The Line To Get Into ‘Club Euro’ Is Growing

It’s 2014 and the euro is still in one piece. In fact, there’s a line outside to get into Club Euro. Latvia is the latest to cross the velvet rope, on January 1. Meanwhile, economists who predicted the currency’s collapse are baffled why everyone hasn’t left, and more importantly, why more are joining.

The gamut of predictions-from Greece’s “inevitable” ejection to Germany’s voluntary exit-were all based on purely economic calculations. But European integration has always been a political goal, centered on the creation of a unified Europe. Latvia’s accession is the latest example of that ethos at work.

Latvia, along with its Baltic neighbors, has eagerly sought to join Europe and the West since the fall of Soviet Communism. This transition has not been easy, given Latvia’s close proximity to Russia, heavy reliance on Russia for energy, and large ethnic Russian population-largely transplanted there during Soviet occupation and of which only a fraction speaks Latvian.

Successive governments have implemented legislative changes to move the country out of Russia’s sphere of influence, but for Latvia, the most important geopolitical changes have taken place at the international level-it joined the European Union (EU) and North Atlantic Treaty Organization (NATO) in 2004, and entered the Euro Zone this year.

Using the EU and NATO as gateways to the West is not a new strategy for states in political transition, and it isn’t new for the EU either. The single market and the euro have been the closest the EU has ever come to achieving a common foreign policy. While member states can’t seem to cooperate on traditional hard military power, they have used the soft power of market integration as an instrument of European foreign policy since the start of the Cold War. In fact, that’s how Greece got into the EU.

The case for a Greek exit from the euro centers on arguments of the country’s economic incompatibility with the rest of the monetary union. But Greece hitched itself up to the European project in 1981 for geopolitical, rather than economic, reasons. The U.S. and its European allies were worried that Greece, with a strong domestic Communist party, would succumb to Soviet influence, and thus threaten freedom of navigation in the Mediterranean. The solution was to snatch Athens out of the Soviets’ sights. The incumbent Greek government, also worried about the Communist party’s rising power, decided to throw its lot in with Europe and the West by joining the EU.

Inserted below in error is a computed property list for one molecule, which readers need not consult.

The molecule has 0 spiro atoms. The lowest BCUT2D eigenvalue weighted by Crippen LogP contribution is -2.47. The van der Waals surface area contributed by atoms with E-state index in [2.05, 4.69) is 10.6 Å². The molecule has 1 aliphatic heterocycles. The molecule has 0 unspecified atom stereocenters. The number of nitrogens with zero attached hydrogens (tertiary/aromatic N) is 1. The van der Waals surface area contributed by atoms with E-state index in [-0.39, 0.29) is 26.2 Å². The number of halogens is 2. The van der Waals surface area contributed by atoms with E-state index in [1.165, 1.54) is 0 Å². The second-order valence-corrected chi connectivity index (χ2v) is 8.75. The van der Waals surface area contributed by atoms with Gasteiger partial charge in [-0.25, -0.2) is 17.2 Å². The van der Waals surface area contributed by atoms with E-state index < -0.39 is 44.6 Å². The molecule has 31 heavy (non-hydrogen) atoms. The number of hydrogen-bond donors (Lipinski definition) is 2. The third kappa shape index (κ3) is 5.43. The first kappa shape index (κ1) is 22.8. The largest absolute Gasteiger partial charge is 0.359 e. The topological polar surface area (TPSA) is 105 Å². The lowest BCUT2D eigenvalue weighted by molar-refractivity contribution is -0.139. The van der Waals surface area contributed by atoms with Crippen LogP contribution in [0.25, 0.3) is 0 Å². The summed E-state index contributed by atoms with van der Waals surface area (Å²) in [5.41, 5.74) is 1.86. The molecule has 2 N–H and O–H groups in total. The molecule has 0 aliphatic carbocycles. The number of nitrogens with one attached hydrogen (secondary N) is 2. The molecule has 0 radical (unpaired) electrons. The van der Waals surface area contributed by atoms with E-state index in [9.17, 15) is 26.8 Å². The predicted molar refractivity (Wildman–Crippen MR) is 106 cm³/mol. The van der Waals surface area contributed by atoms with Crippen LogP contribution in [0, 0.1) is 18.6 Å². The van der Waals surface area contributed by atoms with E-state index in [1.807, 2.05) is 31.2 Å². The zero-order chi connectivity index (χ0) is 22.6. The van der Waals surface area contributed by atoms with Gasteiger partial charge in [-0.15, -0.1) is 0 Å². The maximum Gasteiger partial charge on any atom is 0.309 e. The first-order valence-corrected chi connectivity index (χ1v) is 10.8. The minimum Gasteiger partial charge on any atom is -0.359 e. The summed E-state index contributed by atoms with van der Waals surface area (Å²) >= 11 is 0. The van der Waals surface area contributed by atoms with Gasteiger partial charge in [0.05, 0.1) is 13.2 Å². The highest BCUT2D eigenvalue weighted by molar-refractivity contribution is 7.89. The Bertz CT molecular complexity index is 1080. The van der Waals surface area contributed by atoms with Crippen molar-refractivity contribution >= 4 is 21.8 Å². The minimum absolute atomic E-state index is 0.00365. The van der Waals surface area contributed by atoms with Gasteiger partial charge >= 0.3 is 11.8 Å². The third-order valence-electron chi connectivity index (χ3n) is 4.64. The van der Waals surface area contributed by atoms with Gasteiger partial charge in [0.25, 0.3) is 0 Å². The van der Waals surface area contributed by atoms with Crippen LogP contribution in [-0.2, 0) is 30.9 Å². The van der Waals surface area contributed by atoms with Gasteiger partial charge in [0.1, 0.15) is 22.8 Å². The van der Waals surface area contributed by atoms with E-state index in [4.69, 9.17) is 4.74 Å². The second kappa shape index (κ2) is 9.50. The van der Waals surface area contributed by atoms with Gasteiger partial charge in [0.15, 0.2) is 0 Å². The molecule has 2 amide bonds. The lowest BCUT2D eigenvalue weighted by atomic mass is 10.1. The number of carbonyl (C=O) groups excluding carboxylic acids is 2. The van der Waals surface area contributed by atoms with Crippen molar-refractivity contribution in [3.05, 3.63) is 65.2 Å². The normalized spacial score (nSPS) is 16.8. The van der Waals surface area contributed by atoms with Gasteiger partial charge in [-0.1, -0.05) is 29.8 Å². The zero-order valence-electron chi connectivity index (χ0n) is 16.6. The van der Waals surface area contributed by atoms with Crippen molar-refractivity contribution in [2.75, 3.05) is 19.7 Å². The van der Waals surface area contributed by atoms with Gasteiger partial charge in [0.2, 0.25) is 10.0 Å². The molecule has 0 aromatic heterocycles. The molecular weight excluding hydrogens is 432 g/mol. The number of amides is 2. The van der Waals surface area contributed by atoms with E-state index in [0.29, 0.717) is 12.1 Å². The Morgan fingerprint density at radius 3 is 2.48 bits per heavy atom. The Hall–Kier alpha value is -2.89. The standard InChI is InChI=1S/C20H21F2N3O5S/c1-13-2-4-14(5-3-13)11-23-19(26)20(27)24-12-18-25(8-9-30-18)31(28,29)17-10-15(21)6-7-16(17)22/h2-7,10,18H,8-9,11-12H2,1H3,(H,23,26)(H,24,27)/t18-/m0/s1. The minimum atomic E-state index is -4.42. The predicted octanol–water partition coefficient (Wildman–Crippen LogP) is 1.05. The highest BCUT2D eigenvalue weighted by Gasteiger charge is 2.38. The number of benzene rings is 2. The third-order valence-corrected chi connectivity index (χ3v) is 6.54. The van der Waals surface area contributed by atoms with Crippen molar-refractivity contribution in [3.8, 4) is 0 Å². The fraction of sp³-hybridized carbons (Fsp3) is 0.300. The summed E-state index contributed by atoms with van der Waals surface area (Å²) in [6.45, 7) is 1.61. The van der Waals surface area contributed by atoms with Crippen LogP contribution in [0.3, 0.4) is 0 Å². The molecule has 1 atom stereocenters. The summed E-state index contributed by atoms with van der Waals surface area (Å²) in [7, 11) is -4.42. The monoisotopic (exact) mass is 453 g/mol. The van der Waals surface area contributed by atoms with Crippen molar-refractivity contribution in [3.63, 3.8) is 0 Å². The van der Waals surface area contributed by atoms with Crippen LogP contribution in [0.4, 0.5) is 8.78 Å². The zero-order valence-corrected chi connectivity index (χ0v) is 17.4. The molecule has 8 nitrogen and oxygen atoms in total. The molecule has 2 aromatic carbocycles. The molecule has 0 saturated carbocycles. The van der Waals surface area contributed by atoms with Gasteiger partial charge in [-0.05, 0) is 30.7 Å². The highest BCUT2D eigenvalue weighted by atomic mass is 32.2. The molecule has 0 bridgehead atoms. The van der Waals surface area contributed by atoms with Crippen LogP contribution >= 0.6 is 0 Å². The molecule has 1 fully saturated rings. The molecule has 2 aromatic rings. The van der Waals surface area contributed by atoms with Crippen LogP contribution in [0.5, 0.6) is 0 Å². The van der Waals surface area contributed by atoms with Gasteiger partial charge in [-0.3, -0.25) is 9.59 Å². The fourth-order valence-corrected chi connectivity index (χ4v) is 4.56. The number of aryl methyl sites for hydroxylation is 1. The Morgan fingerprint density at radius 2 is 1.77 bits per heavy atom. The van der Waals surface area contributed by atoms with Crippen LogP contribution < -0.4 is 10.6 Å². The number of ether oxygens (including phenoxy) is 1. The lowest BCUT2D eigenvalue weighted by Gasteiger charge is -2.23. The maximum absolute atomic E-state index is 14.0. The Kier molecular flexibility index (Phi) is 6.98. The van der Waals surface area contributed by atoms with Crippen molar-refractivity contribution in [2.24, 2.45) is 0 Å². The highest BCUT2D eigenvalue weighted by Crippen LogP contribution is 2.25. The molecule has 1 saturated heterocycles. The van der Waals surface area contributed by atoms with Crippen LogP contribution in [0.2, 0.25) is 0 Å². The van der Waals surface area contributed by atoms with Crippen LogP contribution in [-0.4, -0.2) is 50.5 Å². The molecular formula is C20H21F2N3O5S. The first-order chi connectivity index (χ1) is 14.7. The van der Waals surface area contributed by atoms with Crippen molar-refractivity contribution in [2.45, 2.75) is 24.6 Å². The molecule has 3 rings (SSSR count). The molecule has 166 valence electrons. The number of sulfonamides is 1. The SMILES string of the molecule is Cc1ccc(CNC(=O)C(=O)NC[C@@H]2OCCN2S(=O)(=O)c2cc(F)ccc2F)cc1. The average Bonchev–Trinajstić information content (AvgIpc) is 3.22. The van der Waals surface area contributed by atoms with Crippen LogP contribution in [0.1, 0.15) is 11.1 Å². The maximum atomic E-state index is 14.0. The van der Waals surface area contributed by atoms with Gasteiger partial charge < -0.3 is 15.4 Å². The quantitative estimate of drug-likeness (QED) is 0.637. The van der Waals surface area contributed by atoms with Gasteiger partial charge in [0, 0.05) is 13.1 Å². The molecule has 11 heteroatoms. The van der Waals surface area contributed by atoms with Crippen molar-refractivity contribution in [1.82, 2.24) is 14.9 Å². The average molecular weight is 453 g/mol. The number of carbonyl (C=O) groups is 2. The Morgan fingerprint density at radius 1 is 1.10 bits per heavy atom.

To the euro’s architects, economic incompatibilities were irrelevant then, and are irrelevant now. That means that Euro Zone members are determined to bear the economic costs to preserve the European project as long as they need to. They consider the EU and the euro as instrumental in forging political cooperation across formerly feuding European states-a perception reinforced by the EU winning the Nobel Peace Prize last year. Greece, or any other member state, cannot leave without putting that unity at risk.

The catch-22 is that there isn’t much hope for Greece enacting the kind of structural reform it desperately needs as long as it’s locked into the euro project and EU welfare.

But back to Latvia. It has completed its austerity program, repaid its rescue loan from the International Monetary Fund, and is one of the fastest growing countries in the EU. It won’t benefit from the EU’s new bailout facility, save for the small boost it provides in making credit rating agencies feel better about the country’s sovereign debt. It will, however, shell out cash to sustain fiscally troubled Euro Zone members.

Currency transaction costs are already minimal, as Latvia maintains a fixed exchange rate with the euro and 80 percent of its loans are denominated in euros, as the Financial Times reported last April.

For Latvia, joining the common currency is an economically negligible move, and at worst, risks further embroiling Latvia in the euro crisis. But economics doesn’t matter. Both Latvia’s finance and foreign ministers have explicitly stated that joining the euro is a “geopolitical” choice.

EU motives are no different.

Bringing in Latvia comes with considerable risk, as its accession opens the euro’s doors to dirty money, which members of Russia’s wealthy elite have parked in Latvia’s banks. And there aren’t quantifiable benefits to compensate, as Brussels won’t be getting much money for its troubled euro members out of one of the EU’s smallest economies.

The euro’s goal is purely political-European political unity-and economic integration is merely the means to get there. Arguments about the attainability of this goal aside, the biggest misperception about the common currency is that it is an instrument of economic, rather than, foreign policy.

Matthew Melchiorre is an adjunct fellow at the Competitive Enterprise Institute.